Series 503.2AR - High School Student Attendance
Adopted: October 1994
Revised: April 2015
1. Expectation – Excessive absences may have adverse consequences due to the inability of students to keep up with course assignments, activities, assessments, etc. With the exception of the school-authorized and verified absences noted below, high school students are expected to attend every class every day.
2. Excessive Absence Rule – Notification/Intervention Process
2.1 Each student’s attendance, grade and discipline incidents are recorded electronically and available to parents online.
2.2 When a student reaches his or her seventh absence in a specific trimester course, notification of the absences will be communicated to the student’s parent/guardian. This notification will also advise that there may be adverse consequences, which may include loss of credit due to the student’s inability to keep up with course assignments, activities, course assessments, etc.
2.3 When the number of a student’s absences reaches 10 in one trimester (excluding absences specified in section 3.1 below), the school’s designated administrator will review and investigate the reasons for the absences and determine a course of action which may include one or more of the following:
2.3.1 Parent meeting;
2.3.2 Parent meeting with teacher(s) and counselor, and/or
2.3.3 Development of an attendance intervention plan.
3. Types of Absences
3.1 Absences which are not counted in the excessive absence rule include, but are not limited to:
3.1.1 School-sponsored curricular and cocurricular activities;
3.1.2 Official religious holidays;
3.1.3 Death of an immediate family member (parent, step-parent, guardian, sibling, grandparent);
3.1.4 Unique or emergency circumstances which are authorized (or, whenever possible, pre-authorized) by a school administrator;
3.1.5 Chronic or long-term illnesses which are verified by a doctor’s signed statement and authorized by a school administrator;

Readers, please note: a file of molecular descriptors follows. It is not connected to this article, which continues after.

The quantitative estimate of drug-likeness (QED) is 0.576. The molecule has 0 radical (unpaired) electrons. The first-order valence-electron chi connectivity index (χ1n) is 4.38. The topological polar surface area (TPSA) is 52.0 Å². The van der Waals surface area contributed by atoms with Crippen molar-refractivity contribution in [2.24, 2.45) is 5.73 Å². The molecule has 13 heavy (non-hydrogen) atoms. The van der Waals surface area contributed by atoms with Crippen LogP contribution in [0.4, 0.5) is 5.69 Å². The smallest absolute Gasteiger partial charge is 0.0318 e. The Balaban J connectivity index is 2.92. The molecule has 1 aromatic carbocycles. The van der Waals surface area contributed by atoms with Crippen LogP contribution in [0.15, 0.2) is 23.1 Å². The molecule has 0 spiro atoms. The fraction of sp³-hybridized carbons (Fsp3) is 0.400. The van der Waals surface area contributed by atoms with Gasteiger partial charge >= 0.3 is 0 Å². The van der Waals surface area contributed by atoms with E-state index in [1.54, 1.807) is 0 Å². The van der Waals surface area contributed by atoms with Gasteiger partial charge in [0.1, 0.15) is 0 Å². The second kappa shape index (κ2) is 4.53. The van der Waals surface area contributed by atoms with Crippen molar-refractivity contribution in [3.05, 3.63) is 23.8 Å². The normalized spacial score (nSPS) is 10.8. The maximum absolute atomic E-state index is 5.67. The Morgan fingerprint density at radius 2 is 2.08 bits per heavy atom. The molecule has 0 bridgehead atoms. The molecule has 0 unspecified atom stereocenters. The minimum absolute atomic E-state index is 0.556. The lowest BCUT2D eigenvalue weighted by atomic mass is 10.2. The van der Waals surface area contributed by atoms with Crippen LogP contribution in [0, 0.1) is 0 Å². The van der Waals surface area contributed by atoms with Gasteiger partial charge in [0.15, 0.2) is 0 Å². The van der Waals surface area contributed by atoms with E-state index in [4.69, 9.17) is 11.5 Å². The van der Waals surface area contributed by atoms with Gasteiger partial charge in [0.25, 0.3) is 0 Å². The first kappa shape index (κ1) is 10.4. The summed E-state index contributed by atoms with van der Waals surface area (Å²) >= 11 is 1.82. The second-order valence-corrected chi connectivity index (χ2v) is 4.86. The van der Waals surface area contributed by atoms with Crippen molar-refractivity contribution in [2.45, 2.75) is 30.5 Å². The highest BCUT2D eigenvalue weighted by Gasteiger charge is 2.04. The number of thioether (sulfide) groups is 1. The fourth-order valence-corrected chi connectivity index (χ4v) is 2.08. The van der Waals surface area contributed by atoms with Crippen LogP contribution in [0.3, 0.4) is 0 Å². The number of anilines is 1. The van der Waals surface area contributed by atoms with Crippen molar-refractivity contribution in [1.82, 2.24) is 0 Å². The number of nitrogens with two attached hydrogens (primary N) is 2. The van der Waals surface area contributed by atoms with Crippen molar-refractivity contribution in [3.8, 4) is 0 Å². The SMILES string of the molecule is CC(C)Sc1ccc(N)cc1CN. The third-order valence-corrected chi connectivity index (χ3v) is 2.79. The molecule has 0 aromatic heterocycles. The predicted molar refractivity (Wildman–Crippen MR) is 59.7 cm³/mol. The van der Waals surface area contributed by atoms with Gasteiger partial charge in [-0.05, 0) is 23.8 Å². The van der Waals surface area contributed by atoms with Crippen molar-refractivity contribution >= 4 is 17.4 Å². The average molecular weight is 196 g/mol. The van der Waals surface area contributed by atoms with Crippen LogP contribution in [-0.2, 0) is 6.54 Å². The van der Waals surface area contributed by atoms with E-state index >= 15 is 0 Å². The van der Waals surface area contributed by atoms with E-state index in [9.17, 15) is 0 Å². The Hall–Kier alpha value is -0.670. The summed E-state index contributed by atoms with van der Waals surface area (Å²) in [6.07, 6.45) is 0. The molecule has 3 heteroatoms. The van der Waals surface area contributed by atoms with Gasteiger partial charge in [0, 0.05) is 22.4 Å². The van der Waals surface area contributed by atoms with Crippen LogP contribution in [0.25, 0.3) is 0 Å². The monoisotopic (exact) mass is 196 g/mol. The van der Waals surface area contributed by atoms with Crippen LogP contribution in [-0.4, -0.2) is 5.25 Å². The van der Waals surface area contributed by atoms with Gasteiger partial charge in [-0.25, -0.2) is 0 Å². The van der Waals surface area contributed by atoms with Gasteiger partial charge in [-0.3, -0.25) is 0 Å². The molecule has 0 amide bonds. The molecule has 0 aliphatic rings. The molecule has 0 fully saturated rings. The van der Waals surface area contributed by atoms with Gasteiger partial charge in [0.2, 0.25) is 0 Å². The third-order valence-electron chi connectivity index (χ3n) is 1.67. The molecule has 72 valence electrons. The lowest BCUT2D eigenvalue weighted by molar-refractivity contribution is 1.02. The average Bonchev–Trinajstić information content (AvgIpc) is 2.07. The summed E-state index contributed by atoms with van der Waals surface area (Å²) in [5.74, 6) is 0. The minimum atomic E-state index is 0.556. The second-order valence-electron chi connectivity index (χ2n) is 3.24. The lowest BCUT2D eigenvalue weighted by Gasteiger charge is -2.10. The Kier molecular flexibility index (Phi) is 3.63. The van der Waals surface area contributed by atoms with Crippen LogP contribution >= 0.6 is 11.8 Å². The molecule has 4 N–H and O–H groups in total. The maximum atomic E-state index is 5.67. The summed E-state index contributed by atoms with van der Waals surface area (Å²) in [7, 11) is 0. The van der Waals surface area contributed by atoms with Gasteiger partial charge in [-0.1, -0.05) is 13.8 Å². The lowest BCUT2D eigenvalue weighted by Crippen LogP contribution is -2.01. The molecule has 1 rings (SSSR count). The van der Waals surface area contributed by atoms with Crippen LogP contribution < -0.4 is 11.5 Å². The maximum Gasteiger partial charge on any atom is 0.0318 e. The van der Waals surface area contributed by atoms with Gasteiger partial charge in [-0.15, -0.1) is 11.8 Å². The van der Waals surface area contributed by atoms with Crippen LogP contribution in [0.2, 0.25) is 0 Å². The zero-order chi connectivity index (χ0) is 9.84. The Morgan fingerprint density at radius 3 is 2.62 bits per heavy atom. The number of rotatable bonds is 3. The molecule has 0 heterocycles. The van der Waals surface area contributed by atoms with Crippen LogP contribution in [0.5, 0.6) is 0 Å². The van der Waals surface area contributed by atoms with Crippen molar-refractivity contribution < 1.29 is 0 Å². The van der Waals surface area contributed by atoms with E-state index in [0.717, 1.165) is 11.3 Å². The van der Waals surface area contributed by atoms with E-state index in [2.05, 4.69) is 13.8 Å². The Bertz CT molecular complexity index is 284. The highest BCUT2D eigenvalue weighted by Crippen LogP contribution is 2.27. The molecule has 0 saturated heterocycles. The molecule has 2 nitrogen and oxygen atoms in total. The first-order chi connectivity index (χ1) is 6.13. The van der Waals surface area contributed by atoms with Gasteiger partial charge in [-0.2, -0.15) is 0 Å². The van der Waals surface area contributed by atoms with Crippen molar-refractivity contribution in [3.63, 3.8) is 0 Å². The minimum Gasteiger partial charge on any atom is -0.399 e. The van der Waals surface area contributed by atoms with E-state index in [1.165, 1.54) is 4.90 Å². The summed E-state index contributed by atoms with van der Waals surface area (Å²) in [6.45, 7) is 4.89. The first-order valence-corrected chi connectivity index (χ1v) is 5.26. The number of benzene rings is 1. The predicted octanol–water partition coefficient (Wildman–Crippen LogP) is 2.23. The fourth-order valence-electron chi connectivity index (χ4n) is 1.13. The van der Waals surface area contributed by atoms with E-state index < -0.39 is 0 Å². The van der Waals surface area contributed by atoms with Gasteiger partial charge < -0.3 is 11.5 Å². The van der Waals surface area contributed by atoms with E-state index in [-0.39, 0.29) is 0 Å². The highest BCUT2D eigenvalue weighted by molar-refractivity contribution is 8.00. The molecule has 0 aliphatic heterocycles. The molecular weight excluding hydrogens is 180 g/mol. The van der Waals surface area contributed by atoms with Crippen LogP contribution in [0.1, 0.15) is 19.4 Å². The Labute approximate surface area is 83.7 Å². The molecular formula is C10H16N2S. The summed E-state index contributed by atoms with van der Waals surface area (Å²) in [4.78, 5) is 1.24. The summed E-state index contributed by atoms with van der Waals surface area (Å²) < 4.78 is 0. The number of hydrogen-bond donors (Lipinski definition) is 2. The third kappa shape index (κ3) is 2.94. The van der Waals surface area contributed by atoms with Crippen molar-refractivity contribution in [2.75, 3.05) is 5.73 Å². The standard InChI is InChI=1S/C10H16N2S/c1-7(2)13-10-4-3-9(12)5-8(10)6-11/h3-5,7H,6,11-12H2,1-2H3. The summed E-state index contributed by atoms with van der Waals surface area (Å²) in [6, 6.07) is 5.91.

3.1.6 Authorized appointments with school personnel;
3.1.7 Military deployment of a family member, and
3.1.8 In-school suspension, out-of-school suspension and transitional study hall (removal from class for one or more class periods).
3.2 Absences which are counted in the excessive absence rule include, but are not limited to:
3.2.1 Verified – Absences which are verified by the parent/guardian with reasons accepted by the school. Accepted reasons are:
18.104.22.168 Medical or dental appointments that cannot be made outside of school time, and
22.214.171.124 Pre-authorized, pre-planned absences of one day or more. This must be arranged prior (preferably at least one week) to
the absence in order to be verified.
3.2.2 Unexcused – Unexcused absences will be treated with consequences in accordance with the behavior expectations and consequences for misbehavior outlined in district policy and administrative regulation. Unexcused absences occur when a student chooses to be absent from school without school approval. Consequences which may include, but are not limited to, detention and in-school or out-of-school suspension will be assigned to students who have unexcused absences. Students with unexcused absences from one or more class periods on seven school days per year may be identified as truant and subject to Administrative Regulation 503.2.1AR, Truancy, in compliance with state law on compulsory instruction.
3.2.3 Tardies – Tardies are defined as being late to class without a pass. Consequences such as detention and in-school or out-of-school suspension may be assigned to students with excessive tardies.
4. Make-Up Work – Class absences necessitate make-up work, which, if not completed on time, may lead to failure or incomplete grades. Teachers must allow students to complete missed work, assignments, tests, quizzes, etc., but it is the student’s responsibility to consult their teacher about absences from class and required make-up work. Students generally have two days per day of absence in which to turn in make-up work.